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Guy Verhofstadt on Universal Basic Income


Guy Verhofstadt, former Belgian PM and European Parliament Representative who spoke for universal basic income

5 Questions on universal basic income as answered by Guy Verhofstadt, former Belgian PM and European Parliamentary Representative.


"What is your definition of universal basic income?"

Well, it guarantees that all the citizens of a community of a country and a continent, Europe, for example, get a basic income. This can be an amount given to every citizen, which can replace some parts of the actual social security. Universal basic income will make things easier as a social policy than the current way of handling social security benefits. What I think is key is that in our future society, such a basic universal basic income can be more effective than the social security benefits we have today.

"What do you mean by more effective?"

What is more effective is that today, you must respond to several conditions before benefiting from social security. In a universal basic income, that's not the case; that means that poverty can be better tackled with the universal basic income than with a complex range of benefits belonging to social security. It doesn't mean that the universal basic income can replace all social security benefits, such as everything concerning health and hospitals, that will continue to exist. But, I think that there are today many people who live in poverty and will finally have no access to social security benefits because of the conditions these benefits require. So, I think that with a universal basic income, you can better tackle poverty, and these people today, in most cases, have to live with nothing at all. Secondly, I think it will give me or have a universal basic income because we will live in a digital world with more robots, maybe? In. Society, I think enormous profits will be generated by these digital instruments by these robots. So, I think a universal basic income is a good way to create a flow of income of these profits towards the ordinary citizens so that not only the wealthy people increase their revenue and income.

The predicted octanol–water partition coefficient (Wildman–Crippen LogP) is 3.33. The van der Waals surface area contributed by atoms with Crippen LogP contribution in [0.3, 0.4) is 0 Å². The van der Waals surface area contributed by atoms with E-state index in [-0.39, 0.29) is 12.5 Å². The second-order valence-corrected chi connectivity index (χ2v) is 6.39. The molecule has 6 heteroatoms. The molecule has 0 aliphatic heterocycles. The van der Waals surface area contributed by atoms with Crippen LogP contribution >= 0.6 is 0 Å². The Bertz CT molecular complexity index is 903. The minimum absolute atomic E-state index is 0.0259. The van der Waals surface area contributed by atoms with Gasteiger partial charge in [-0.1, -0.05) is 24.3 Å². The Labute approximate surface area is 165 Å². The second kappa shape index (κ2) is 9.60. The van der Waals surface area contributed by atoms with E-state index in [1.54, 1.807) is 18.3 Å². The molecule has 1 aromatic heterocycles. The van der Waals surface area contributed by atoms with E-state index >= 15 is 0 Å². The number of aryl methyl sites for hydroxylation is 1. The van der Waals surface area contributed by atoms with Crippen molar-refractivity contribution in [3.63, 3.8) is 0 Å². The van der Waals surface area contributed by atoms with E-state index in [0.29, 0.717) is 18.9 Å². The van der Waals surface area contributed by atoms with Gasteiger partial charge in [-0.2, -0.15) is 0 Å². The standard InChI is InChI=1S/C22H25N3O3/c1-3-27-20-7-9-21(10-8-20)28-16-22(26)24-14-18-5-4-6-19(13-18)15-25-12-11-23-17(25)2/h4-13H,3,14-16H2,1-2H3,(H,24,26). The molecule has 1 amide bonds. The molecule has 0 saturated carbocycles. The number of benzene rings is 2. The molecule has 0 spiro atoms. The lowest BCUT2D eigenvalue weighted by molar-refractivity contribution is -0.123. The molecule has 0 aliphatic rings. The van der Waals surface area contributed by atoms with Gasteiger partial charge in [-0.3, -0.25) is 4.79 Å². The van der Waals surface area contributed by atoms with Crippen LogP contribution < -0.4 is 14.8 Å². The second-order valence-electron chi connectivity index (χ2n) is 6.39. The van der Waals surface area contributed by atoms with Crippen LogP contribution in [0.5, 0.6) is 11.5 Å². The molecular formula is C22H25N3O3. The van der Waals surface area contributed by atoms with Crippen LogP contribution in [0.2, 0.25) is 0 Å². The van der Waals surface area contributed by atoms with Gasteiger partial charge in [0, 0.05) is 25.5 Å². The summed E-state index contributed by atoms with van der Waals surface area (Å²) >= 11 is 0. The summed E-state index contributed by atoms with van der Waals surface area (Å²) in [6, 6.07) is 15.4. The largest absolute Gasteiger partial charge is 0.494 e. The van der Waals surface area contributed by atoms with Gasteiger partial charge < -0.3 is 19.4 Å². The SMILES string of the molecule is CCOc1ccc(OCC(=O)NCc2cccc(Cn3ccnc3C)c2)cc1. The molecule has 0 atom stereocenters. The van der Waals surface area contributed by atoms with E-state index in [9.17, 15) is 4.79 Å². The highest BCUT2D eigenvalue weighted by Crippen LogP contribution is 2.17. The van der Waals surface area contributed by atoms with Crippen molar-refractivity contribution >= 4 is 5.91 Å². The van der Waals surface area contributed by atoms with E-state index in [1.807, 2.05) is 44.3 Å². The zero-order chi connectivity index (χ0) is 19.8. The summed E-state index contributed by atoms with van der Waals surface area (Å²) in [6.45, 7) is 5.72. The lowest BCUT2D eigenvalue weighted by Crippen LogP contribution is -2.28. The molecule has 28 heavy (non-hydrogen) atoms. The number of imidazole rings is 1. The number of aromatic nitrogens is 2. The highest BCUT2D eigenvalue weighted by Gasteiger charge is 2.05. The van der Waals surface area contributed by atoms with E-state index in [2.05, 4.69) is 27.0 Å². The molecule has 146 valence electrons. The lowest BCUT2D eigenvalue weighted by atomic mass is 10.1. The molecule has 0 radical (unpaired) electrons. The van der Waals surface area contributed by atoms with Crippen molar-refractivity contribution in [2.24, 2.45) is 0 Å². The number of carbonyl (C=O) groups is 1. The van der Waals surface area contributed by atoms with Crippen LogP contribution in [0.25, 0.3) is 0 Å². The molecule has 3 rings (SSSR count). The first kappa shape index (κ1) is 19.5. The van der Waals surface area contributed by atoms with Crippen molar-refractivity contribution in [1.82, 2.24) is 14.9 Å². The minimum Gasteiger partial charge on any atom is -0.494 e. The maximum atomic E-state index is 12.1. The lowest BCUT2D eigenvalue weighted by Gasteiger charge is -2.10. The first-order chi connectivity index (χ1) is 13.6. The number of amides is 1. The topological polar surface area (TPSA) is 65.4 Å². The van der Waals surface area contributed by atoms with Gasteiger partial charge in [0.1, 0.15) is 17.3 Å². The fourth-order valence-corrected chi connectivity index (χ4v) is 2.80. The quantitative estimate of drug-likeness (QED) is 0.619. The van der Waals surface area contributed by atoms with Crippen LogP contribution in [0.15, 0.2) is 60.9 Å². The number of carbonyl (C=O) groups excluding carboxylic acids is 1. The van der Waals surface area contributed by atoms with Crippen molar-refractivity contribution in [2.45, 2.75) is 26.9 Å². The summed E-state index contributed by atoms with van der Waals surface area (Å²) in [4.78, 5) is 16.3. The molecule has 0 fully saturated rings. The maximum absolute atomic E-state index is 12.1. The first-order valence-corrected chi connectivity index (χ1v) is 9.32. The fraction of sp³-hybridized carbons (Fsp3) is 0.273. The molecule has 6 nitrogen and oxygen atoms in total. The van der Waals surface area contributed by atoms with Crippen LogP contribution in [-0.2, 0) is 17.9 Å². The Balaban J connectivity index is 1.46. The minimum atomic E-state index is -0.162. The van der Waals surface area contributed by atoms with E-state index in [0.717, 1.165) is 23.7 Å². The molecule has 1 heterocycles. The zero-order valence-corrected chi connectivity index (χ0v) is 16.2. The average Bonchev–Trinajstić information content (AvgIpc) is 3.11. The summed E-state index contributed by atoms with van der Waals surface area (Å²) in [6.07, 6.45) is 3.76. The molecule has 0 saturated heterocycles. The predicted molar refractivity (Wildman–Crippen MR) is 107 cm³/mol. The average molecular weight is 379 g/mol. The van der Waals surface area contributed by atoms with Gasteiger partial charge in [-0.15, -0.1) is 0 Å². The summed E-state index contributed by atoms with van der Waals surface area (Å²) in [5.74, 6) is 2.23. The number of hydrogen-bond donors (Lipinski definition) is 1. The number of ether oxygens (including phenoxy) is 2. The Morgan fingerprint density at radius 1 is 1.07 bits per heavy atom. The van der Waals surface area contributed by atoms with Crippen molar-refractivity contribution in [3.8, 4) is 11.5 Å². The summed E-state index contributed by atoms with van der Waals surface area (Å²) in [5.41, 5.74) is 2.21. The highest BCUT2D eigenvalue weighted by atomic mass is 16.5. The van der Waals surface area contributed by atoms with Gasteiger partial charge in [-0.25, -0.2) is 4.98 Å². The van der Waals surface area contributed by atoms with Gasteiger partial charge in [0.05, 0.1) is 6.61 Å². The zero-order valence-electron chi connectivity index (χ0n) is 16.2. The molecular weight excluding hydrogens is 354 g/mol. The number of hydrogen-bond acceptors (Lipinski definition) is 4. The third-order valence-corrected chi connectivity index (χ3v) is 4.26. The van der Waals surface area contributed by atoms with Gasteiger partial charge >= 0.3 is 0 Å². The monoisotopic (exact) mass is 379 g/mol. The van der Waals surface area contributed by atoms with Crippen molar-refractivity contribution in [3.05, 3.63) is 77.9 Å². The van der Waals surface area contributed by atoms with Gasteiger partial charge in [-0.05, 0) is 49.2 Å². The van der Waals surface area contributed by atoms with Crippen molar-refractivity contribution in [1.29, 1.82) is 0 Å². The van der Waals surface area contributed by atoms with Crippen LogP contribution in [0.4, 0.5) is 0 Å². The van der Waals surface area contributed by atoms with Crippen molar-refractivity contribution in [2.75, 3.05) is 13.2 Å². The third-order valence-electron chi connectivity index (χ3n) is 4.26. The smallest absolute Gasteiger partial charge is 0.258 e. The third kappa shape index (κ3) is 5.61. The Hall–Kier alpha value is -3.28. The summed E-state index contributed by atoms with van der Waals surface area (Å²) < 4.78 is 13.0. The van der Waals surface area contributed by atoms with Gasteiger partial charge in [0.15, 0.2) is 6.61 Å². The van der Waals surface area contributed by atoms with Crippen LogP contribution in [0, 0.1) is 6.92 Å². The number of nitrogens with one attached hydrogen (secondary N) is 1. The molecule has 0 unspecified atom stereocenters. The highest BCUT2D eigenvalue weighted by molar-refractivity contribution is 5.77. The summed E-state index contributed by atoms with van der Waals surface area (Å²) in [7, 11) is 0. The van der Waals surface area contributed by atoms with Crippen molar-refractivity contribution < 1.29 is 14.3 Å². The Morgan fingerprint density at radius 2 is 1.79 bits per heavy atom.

"What are the main obstacles blocking the Universal Basic Income from being Implemented today?"